Fluorescent Nanodiamonds

  • ID: 4491137
  • Book
  • 312 Pages
  • John Wiley and Sons Ltd
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The most comprehensive reference on fluorescent nanodiamond physical and chemical properties and contemporary applications

Fluorescent nanodiamonds (FNDs) have drawn a great deal of attention over the past several years, and their applications and development potential are proving to be manifold and vast. The first and only book of its kind, Fluorescent Nanodiamonds is a comprehensive guide to the basic science and technical information needed to fully understand the fundamentals of FNDs and their potential applications across an array of domains. In demonstrating the importance of FNDs in biological applications, the authors bring together all relevant chemistry, physics, materials science and biology.

Nanodiamonds are produced by powerful cataclysmic events such as explosions, volcanic eruptions and meteorite impacts. They also can be created in the lab by high–pressure high–temperature treatment of graphite or detonating an explosive in a reactor vessel. A single imperfection can give a nanodiamond a specific, isolated color center which allows it to function as a single, trapped atom. Much smaller than the thickness of a human hair, a nanodiamond can have a huge surface area that allows it to bond with a variety of other materials. Because of their non–toxicity, nanodiamonds may be useful in biomedical applications, such as drug delivery and gene therapy.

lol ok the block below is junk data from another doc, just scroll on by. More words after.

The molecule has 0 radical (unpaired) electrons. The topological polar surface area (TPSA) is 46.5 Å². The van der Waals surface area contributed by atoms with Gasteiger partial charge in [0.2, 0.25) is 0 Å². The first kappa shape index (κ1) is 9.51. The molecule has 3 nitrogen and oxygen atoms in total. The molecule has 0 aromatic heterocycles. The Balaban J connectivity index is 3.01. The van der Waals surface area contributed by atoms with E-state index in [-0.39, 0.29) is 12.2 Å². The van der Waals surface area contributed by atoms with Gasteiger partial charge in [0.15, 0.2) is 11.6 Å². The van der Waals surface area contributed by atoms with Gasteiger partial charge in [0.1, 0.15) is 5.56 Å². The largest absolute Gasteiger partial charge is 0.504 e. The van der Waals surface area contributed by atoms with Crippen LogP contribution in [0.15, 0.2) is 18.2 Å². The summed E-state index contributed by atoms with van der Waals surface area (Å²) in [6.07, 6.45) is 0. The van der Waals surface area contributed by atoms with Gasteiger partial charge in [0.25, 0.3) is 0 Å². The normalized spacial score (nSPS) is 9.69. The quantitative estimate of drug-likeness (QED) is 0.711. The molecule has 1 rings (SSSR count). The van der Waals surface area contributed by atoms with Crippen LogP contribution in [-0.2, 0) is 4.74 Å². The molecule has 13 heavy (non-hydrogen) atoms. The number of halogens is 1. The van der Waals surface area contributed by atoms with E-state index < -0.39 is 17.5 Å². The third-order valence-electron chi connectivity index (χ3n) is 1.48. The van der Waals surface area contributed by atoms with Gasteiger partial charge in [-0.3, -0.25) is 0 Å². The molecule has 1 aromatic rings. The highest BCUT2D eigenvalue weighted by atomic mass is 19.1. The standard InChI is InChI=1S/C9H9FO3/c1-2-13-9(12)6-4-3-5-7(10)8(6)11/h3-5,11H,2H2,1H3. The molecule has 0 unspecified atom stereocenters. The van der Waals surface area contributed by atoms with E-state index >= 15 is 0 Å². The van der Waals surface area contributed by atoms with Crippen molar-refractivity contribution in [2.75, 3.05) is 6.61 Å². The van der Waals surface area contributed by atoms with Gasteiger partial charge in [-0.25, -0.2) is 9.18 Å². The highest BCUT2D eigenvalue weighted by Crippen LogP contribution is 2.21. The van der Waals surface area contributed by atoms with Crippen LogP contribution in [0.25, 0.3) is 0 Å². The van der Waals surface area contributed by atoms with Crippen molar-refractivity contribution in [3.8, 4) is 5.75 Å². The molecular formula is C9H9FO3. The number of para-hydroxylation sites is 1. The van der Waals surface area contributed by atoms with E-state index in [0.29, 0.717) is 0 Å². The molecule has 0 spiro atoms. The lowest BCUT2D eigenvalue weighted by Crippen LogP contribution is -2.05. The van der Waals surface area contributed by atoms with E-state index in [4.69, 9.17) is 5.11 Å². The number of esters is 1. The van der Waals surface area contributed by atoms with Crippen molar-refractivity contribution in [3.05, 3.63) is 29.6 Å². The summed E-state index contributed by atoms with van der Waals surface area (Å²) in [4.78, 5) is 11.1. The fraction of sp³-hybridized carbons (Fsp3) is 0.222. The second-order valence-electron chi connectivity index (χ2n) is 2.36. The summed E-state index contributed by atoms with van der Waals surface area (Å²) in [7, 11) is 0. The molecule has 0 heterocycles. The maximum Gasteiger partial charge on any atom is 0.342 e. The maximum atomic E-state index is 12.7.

• The most comprehensive reference on a topic of rapidly increasing interest among academic and industrial researchers across an array of fields
  • Includes numerous case studies and practical examples from many areas of research and industrial applications, as well as fascinating and instructive historical perspectives
  • Each chapter addresses, in–depth, a single integral topic including the fundamental properties, synthesis, mechanisms and functionalisation of FNDs
  • First book published by the key patent holder with his research group in the field of FNDs

Fluorescent Nanodiamonds is an important working resource for a broad range of scientists and engineers in industry and academia. It will also be a welcome reference for instructors in chemistry, physics, materials science, biology and related fields.

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Part I: Basics

Chapter 1: Introduction to Nanotechnology

1.1.  Nanotechnology: From Large to Small

1.1.1. Feynman: Plenty of room at the bottom

1.1.2. Nanotechnology today  

1.1.3. The bottom–up approach

1.2.  Nanocarbons: Now and Then

1.2.1. Classification

1.2.2. Fullerenes

1.2.3. Carbon nanotubes

1.2.4. Graphenes

Cited References

Chapter 2: Nanodiamonds

2.1. Ah, Diamonds, Eternal Beautiful

2.2. Diamonds: From Structure to Classification

2.3. Diamond Synthesis

2.3.1. HPHT

2.3.2. CVD

2.3.3. Detonation

2.4. Nanodiamonds A Scientist s Best Friend

Cited References

Chapter 3: Color Centers in Diamond

3.1. Nitrogen Impurities 

3.2. Crystal Defects

3.3. Vacancy–Related Color Centers

3.3.1. GR and ND1

3.3.2. NV0 and NV

3.3.3. H3 and N3

3.3.4. SiV

3.4. The NV Center

Cited References

Chapter 4: Surface Chemistry of Nanodiamonds

4.1. Functionalization

4.2. Bioconjugation

4.2.1. Noncovalent conjugation

4.2.2. Covalent conjugation

4.3. Encapsulation

4.3.1. Lipid layers

4.3.2. Silica shells

Cited References

Chapter 5: Biocompatibility of Nanodiamonds

5.1. Biocompatibility Testing  

5.2. In Vitro Studies

5.2.1. HPHT–ND

5.2.2. DND

5.3. Ex Vivo Studies

5.4. In Vivo Studies

Cited References